Sweltering days ahead
A foreboding record heat spell expected to be the worst to strike the Australian state of Victoria in a century has nothing to do with the scorching competition at the Australian Open.
The sizzling 100 degree temperatures surprisingly didn't arrive on time on Tuesday -- it reached only
95 degrees at around 5:30 p.m. The slight reprieve came courtesy of a sea breeze off the bay that prevented northerly winds from bringing in the anticipated unbearable sultriness.
Bob Leighton, who retired three years ago from the bureau of meteorology after 48 years of employment, is now the official Australian Open on-site meteorologist. His usual responsibility is keeping tournament officials abreast by the hour of possible rainfall so they can make an informed decision about whether to close the roof.
But this year the concern is about steamy conditions more than threatening skies.
"What's happened is we have a northerly airstream over us the next four or five days, which brings the heat down off the continent, and it's persisting," Leighton said. "Normally it stays only one or two days. So there should be four or five hot days, which are not that common here. There's potential for the air to be exceedingly hot."
Temperatures are expected to be less than ideal for players until the heat lifts just in time for the men's final on Sunday.
Fed Cup fanfare
Mary Joe Fernandez will not go into her debut as U.S. Fed Cup captain with the best of teams to face Argentina in Surprise, Ariz., Feb. 7-8, but she's still forecasting a victory.
It comes as no surprise that Fernandez was hoping that either both or one of the Williams sisters would show up for the first round, but she was unable to entice them into action. After Venus' early loss in Australia, she made one last effort to recruit her, but had no luck.
Thinking ahead, Fernandez had an alternate plan in picking Lindsay Davenport
to anchor her squad. Davenport, however, came up with a solid excuse -- she's pregnant with her second child. Fernandez couldn't resist a joking comment about the pregnancy of her good friend and former doubles partner, saying, "What's up with that?"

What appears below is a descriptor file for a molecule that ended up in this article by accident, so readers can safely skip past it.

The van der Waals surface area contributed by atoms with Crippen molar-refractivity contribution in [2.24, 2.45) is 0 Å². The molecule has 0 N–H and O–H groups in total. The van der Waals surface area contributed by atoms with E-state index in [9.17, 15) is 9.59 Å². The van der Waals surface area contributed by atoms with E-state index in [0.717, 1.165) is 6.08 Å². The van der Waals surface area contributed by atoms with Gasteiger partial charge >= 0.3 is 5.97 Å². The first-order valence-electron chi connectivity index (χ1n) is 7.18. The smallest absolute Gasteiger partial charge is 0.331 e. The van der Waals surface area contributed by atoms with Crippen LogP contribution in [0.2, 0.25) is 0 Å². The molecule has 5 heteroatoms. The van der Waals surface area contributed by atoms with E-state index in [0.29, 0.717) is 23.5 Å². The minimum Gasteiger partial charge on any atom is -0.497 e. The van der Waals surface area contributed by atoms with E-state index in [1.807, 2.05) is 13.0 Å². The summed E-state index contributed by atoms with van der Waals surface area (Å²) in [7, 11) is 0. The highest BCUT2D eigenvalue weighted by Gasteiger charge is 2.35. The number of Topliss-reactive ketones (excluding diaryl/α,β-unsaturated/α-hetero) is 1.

Fernandez will announced on Tuesday that she is going with an enthusiastic third-string team: newly married Fed Cup newcomer Bethanie Mattek
, fully recovered from a hip injury; veteran Jill Craybas
, who has a 2-4 record in Fed Cup; naturalized American Liezel Huber
, the top doubles player in the world; and 17-year-old Melanie Oudin
, who will have her Fed Cup coming-out party.
"You always want the best team possible, and Venus and Serena are the best team," acknowledged Fernandez, in Melbourne working for ESPN. "But their priorities are little bit different now. They're a little older now and hoping to extend their careers as much as possible, so at this time it's not fitting into their schedules. Obviously, they're going to be welcome anytime, anyplace, and I'm always hoping to have them come."
Tuesday in Down Under news
Channel 7, the Australian Open host broadcaster, featured an exclusive interview with Jelena Dokic's mother, Liliana, who lives in a small apartment in Sydney. Mother and daughter have recently reunited and are working to re-establish their relationship. Liliana says she has been speaking with her daughter during the Australian Open on the days she isn't playing. Mom says she isn't worried whether Jelena wins or loses, she just wants her to be happy. Liliana stayed in the background while her ex-husband Damir created scenes around the world -- neither Jelena nor her mom have any contact with him now -- and said her biggest regret was when the family abandoned Australia to go back to Serbia.
When it comes to the Australian Open, neither France nor Spain has made a huge splash -- Frenchman Jean Borotra won the 1928 title, but a Spanish senor has never taken home the trophy. Could Frenchman Jo-Wilfried Tsonga
or Spaniard Fernando Verdasco
change history? Tsonga came close to rewriting the tennis annals last year , becoming the third unseeded Australian Open finalist in three years at Melbourne Park. Despite missing the summer to mend from arthroscopic knee surgery, Tsonga picked up his first two career titles this past fall.
As for Verdasco, he will be making his Grand Slam quarterfinal debut when he takes on Tsonga for the first time on Wednesday. The Spaniard with a big forehand grew up playing on hard courts that just happened to be in his backyard. He gained a huge psychological boost from clinching the 2008 Davis Cup title for Spain in a come-from-behind victory over Argentine Jose Acasuso
ESPN.com prediction: Tsonga in four.